Emasculation is to deprive of strength/vigor or weaken a man.
The word also has other meanings which are more commonly used. See below.
Genital modification and mutilationEdit
In Medieval Europe, emasculation was used as a form of punishment. It was sometimes done when a person was hanged, drawn and quartered, a form of execution by torture. In 19th century Russia, the Skoptsy sect of Christianity performed emasculation, which they termed the "greater seal".
In ancient China, emasculation was performed as a punishment up until the Sui dynasty and Tang dynasty. Additionally, some men underwent the procedure as means of becoming employed as an imperial servant or bureaucrat.  In English, the word eunuch is generally used to refer to these Chinese people who underwent emasculation, and they are often referred to as having been "castrated" rather than "emasculated". As of the Qing dynasty, emasculation was still performed in China. In the 19th century, the rebel Yaqub Beg and all of his sons and grandsons were punished by being emasculated and enslaved. The last Imperial eunuch was Sun Yaoting, who died in 1996. For more information on emasculation in China, see Castration#China.
The ancient Vietnamese adopted China's practice of emasculation and the use of eunuchs as servants and slaves for the monarchy. The procedure was reportedly very painful as both the testicles and penis were removed. In 1838, Minh Mạng, Emperor of Vietnam, made a law that said only adult men of high social standing could be emasculated. In the end, most eunuchs ended up being men who had been born with genital abnormalities and then handed over to the authorities. During the late 19th century, the French used the existence of eunuchs in Vietnam to degrade the Vietnamese. For more information on emasculation in Vietnam, see Castration#Vietnam.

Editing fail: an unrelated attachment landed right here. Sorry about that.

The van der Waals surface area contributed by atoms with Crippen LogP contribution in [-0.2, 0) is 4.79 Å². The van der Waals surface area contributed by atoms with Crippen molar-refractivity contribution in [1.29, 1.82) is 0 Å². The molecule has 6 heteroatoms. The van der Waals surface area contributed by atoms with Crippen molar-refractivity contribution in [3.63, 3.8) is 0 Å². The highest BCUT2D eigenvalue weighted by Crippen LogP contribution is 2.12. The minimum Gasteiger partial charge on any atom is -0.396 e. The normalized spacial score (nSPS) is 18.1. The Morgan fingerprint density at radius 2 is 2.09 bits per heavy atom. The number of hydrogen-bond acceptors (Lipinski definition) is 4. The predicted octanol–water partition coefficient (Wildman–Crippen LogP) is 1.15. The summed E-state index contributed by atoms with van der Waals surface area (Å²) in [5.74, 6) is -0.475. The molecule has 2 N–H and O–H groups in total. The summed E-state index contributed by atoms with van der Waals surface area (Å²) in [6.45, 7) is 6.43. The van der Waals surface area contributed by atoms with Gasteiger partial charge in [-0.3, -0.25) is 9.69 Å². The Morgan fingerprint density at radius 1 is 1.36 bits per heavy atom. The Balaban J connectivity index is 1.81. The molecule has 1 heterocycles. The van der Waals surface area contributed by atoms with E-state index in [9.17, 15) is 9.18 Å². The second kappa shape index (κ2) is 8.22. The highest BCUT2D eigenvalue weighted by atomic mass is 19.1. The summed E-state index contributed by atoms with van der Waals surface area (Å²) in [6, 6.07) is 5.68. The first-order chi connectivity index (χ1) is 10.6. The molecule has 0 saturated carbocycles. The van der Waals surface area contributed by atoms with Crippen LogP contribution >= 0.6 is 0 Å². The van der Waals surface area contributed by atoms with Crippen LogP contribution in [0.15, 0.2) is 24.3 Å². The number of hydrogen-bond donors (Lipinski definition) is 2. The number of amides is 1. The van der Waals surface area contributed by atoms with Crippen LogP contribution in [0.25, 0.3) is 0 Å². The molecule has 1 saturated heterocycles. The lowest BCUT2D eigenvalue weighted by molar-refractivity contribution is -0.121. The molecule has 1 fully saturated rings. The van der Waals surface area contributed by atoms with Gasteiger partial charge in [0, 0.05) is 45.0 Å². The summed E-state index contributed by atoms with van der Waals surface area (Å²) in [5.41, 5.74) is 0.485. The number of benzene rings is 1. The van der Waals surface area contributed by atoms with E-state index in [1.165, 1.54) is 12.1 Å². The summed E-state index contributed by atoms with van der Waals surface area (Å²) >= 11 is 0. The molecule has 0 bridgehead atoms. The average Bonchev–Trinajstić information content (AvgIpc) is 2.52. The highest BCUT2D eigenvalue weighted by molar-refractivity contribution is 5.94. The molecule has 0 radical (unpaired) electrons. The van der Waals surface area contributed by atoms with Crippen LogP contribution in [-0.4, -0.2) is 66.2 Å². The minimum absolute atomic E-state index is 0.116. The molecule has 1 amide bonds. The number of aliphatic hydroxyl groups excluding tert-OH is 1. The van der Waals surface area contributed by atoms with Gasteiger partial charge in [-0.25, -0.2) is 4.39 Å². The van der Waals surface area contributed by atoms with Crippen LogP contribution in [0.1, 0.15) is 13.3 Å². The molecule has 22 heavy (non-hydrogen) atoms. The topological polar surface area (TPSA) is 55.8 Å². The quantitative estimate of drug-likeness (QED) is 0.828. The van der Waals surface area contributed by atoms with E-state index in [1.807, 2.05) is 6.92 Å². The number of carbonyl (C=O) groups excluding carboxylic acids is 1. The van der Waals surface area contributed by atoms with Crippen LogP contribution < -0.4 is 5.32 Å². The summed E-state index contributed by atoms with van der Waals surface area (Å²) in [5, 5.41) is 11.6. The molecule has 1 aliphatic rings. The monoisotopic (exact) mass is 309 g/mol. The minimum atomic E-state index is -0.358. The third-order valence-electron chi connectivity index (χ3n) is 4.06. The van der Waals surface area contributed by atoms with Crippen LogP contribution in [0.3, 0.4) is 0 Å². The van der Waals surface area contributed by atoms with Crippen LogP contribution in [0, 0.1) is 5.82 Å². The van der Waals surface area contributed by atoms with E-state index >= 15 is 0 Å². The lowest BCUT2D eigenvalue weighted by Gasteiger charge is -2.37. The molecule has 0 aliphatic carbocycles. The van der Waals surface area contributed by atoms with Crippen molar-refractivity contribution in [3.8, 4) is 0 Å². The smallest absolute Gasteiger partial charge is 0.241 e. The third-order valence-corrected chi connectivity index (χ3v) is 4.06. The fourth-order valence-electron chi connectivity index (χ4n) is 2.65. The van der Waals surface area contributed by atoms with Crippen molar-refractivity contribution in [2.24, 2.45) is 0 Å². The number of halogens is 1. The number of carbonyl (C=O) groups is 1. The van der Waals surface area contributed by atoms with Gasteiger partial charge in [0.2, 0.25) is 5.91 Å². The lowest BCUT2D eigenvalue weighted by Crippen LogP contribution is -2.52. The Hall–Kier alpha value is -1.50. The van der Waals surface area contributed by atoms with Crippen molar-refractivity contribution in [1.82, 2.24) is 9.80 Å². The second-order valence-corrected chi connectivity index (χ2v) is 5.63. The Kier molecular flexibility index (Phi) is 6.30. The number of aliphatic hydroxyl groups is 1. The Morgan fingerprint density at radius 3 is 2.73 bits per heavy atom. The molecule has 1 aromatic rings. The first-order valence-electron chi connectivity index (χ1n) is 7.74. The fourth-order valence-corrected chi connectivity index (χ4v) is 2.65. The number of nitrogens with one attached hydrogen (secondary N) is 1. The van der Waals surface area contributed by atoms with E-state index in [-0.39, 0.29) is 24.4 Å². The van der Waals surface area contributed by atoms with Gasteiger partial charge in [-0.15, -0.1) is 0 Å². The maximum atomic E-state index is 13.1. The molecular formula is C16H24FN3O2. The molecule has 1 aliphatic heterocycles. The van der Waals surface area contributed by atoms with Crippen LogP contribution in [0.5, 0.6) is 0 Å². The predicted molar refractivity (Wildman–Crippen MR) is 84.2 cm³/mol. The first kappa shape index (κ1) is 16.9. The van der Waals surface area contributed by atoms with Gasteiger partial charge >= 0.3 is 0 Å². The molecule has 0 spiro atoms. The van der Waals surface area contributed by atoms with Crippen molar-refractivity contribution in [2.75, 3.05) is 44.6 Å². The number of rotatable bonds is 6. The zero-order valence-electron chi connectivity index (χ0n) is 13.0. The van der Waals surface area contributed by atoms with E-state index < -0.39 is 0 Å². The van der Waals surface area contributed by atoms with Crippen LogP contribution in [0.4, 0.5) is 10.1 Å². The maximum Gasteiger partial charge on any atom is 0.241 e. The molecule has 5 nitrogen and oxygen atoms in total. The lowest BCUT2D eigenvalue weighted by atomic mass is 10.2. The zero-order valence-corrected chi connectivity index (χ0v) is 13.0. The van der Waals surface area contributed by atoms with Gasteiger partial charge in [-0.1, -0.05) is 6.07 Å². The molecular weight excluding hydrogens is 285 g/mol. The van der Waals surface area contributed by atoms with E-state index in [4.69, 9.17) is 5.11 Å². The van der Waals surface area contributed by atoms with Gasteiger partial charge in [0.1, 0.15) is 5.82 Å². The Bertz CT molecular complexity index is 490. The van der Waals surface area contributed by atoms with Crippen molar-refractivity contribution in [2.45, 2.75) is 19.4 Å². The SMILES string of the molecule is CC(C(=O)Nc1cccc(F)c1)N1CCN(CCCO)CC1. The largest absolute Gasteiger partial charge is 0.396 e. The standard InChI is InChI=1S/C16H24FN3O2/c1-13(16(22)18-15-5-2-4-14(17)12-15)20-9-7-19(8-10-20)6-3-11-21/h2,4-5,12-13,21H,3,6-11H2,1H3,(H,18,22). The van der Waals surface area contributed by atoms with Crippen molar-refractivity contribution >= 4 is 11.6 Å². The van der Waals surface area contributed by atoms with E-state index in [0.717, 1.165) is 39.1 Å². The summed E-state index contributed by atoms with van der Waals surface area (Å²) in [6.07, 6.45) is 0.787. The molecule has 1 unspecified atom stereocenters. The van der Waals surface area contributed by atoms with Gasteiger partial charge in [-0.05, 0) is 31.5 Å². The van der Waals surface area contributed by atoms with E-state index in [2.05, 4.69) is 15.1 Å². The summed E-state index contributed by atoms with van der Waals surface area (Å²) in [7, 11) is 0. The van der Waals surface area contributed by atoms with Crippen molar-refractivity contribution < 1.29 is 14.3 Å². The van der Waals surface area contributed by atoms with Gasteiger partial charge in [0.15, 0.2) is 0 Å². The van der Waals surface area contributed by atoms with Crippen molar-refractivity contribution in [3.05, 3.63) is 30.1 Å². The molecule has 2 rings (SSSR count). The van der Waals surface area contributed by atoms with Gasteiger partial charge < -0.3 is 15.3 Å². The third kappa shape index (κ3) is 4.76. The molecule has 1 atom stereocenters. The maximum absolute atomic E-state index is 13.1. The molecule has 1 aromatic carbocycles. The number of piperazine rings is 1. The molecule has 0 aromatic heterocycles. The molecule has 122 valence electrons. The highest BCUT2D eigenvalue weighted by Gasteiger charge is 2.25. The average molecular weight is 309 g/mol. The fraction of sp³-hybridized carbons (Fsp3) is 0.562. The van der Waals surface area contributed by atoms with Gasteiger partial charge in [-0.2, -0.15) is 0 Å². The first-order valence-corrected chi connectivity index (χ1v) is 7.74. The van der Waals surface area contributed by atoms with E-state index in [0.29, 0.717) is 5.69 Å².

Middle East and AfricaEdit
In the modern dayEdit
In the BibleEdit
In the Old Testament:
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By extension, the word emasculation has also come to mean rendering a male less masculine, including by humiliation. It can also mean to deprive anything of vigour or effectiveness. This figurative usage has become more common than the literal meaning. For example: "William Lewis Hughes voted for Folkestone’s amendment to Curwen’s emasculated reform bill, 12 June 1809..."
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